Women with dense breast tissue may not need the additional cancer screenings often recommended by physicians, according to a new study co-authored by a UC Davis researcher.
While well-intentioned, efforts in California and other states requiring that women be informed about their breast density status may be prompting more cancer screenings than are actually necessary, said Diana Miglioretti, a UC Davis biostatistics professor and study co-author. Not all women with this issue need to undergo further screening, she said, and doing so can lead to false positives, burdensome costs and undue stress for some.
“I’ve talked to a lot of women who’ve had a lot of false positive mammograms, and it’s caused a lot of anxiety,” she said. “The main message is really that we might want to focus on breast cancer risk, as well as breast density, when we consider which women could benefit from supplemental imaging.”
Breast cancer advocates have pushed hard in recent years to draw attention to breast density. The condition affects just under half of women, and often signals to physicians a need for additional screening beyond a mammogram. The new study, published May 18 and led by the University of California, San Francisco, suggests that physicians be more selective about additional tests, such as biopsies or ultrasounds.
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The study, which surveyed about 365,000 women aged 40 to 74 over a nine-year period, found that more than half of women with heterogeneously or extremely dense breasts – the two more severe categorizations for breast density – were at low to average five-year risk for breast cancer. That means they may not benefit from additional screening.
A woman’s breasts are considered dense if they contain a lot of fibrous or glandular tissue but not much fat. The condition is more prevalent in young women, athletic women and women undergoing hormone treatment for menopause.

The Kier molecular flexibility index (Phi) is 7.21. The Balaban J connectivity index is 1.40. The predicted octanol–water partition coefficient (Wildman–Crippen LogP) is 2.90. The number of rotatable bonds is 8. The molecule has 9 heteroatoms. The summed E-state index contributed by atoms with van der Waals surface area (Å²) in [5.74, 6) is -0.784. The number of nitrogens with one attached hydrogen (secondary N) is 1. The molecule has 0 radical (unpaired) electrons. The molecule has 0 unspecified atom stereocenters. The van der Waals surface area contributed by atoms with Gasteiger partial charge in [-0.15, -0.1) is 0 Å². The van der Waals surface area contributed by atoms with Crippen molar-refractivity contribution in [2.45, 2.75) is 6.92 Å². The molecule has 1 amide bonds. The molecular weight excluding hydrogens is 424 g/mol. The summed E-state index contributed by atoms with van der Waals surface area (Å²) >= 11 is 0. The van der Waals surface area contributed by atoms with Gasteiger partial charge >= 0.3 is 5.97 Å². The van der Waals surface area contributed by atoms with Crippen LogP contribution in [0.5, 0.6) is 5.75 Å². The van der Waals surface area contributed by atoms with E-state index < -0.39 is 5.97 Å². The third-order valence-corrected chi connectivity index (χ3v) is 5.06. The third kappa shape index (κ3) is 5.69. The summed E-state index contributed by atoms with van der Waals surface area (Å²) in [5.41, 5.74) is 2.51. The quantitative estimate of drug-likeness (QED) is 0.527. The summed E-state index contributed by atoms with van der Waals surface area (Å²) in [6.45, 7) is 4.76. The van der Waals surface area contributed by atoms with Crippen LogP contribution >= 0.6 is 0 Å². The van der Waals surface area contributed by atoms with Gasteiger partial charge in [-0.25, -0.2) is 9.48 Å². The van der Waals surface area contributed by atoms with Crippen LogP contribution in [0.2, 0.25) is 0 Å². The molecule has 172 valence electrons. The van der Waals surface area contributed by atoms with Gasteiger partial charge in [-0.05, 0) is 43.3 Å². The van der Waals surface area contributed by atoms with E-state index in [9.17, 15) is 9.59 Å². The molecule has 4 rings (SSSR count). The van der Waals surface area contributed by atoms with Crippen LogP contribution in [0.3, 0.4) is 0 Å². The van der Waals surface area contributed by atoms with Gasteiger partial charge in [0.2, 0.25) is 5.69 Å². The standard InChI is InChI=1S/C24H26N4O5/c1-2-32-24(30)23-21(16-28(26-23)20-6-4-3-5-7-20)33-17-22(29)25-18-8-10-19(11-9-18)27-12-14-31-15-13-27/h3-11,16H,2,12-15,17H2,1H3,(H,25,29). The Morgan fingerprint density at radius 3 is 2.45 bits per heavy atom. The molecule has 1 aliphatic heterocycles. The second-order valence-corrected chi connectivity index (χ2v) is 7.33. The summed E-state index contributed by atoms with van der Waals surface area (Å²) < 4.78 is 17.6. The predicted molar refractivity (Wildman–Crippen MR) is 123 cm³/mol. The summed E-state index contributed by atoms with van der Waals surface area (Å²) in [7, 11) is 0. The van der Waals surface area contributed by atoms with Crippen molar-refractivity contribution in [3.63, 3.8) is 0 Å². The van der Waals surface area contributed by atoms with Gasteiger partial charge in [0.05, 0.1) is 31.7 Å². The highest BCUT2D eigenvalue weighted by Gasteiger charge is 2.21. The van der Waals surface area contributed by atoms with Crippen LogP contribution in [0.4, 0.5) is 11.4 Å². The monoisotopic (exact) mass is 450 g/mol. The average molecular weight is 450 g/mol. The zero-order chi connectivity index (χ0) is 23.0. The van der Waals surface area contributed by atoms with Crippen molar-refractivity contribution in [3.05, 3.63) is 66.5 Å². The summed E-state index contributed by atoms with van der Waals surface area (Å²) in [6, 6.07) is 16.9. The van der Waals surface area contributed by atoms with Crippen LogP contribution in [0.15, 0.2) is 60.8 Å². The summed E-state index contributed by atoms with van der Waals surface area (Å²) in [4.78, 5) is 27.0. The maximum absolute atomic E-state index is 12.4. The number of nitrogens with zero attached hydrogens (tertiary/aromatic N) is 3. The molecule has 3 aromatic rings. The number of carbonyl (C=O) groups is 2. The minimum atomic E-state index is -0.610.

On a mammogram, dense breast tissue appears white and foggy and has the potential to mask breast cancer, which also shows up white. That’s especially concerning given that women with dense breasts are also more likely to develop breast cancer.
With those factors in mind, 21 states have passed breast density reporting legislation in the past five years. These laws, including one in California, require that women be informed of their density status and be given the opportunity to ask their physicians about other tests, such as an MRI or a biopsy.
The Breast Cancer Surveillance Consortium, which UCD’s Miglioretti co-leads with other researchers, assesses five-year risk based on a number of factors including age, race, family history, body mass index and prior cancer diagnosis.
Women with high five-year risk and dense breasts would be the most likely to benefit from additional imaging, the study shows. Having dense breasts alone does not always justify additional screening, Miglioretti said.
Joy Melnikow, director of the UC Davis Center for Healthcare Policy and Research, said one of the biggest downsides to additional screening for women with dense breasts is overdiagnosis, or finding cancer that might not be problematic. While cancer policy tends to err on the side of more screening, being specific about who gets screened could help reduce that problem, she said.
“You can find things if you look hard that would never become symptomatic in a person’s lifetime, and if you treat those things, you aren’t helping that person,” Melnikow said. “This is a challenge to the commonly held beliefs around screening practices, so it takes some explaining.”
But for Heidi Wohle, a 37-year-old Sutter patient who has nine female relatives who have had breast cancer, additional screening is key. Wohle’s mother had dense breasts, and her breast cancer was missed on a mammogram. She pushed for additional imaging, and doctors caught her tumor on an ultrasound.
Now Wohle gets some kind of diagnostic screening every six months just to be safe. Wohle worked with the Susan G. Komen foundation while it was advocating for California’s breast density reporting legislation, which took effect in 2013.
“If you have dense breasts alone, some people might feel fine continuing with just mammograms,” she said. “But at least information empowers people to feel like they can have more in-depth conversations with their provider.”
The breast density debate is still a bit of a conundrum, said Dr. Robert Smith, vice president of cancer screening, prevention and early detection for the American Cancer Society. Women with dense breasts are generally at higher risk, and they can have a higher rate of missed cancers. But those statements don’t apply to everyone, and additional tests are costly.
“We need to link the underlying risk with the density, to show for whom the secondary imagery would most benefit,” he said. “The question is: Do we have the resources to do this for people who are concerned?”